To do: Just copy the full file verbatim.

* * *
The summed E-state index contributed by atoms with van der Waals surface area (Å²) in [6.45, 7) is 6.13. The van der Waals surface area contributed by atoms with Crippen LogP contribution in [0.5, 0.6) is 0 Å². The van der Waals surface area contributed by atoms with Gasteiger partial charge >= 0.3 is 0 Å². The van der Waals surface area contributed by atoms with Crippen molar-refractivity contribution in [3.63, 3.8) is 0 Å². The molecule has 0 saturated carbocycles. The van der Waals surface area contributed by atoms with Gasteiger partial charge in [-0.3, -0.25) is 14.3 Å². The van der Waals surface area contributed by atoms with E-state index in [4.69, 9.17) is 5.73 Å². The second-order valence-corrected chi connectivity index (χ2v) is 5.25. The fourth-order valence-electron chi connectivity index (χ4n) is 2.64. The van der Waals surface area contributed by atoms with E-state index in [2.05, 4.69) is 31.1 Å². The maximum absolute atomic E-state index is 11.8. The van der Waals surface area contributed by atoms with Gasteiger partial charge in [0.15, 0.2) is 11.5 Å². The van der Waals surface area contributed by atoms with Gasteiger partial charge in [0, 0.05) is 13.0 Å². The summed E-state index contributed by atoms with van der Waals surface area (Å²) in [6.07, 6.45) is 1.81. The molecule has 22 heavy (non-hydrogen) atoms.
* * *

The summed E-state index contributed by atoms with van der Waals surface area (Å²) in [6.45, 7) is 6.13. The van der Waals surface area contributed by atoms with Crippen LogP contribution in [0.5, 0.6) is 0 Å². The van der Waals surface area contributed by atoms with Gasteiger partial charge >= 0.3 is 0 Å². The van der Waals surface area contributed by atoms with Crippen molar-refractivity contribution in [3.63, 3.8) is 0 Å². The molecule has 0 saturated carbocycles. The van der Waals surface area contributed by atoms with Gasteiger partial charge in [-0.3, -0.25) is 14.3 Å². The van der Waals surface area contributed by atoms with E-state index in [4.69, 9.17) is 5.73 Å². The second-order valence-corrected chi connectivity index (χ2v) is 5.25. The fourth-order valence-electron chi connectivity index (χ4n) is 2.64. The van der Waals surface area contributed by atoms with E-state index in [2.05, 4.69) is 31.1 Å². The maximum absolute atomic E-state index is 11.8. The van der Waals surface area contributed by atoms with Gasteiger partial charge in [0.15, 0.2) is 11.5 Å². The van der Waals surface area contributed by atoms with Gasteiger partial charge in [0, 0.05) is 13.0 Å². The summed E-state index contributed by atoms with van der Waals surface area (Å²) in [6.07, 6.45) is 1.81. The molecule has 22 heavy (non-hydrogen) atoms.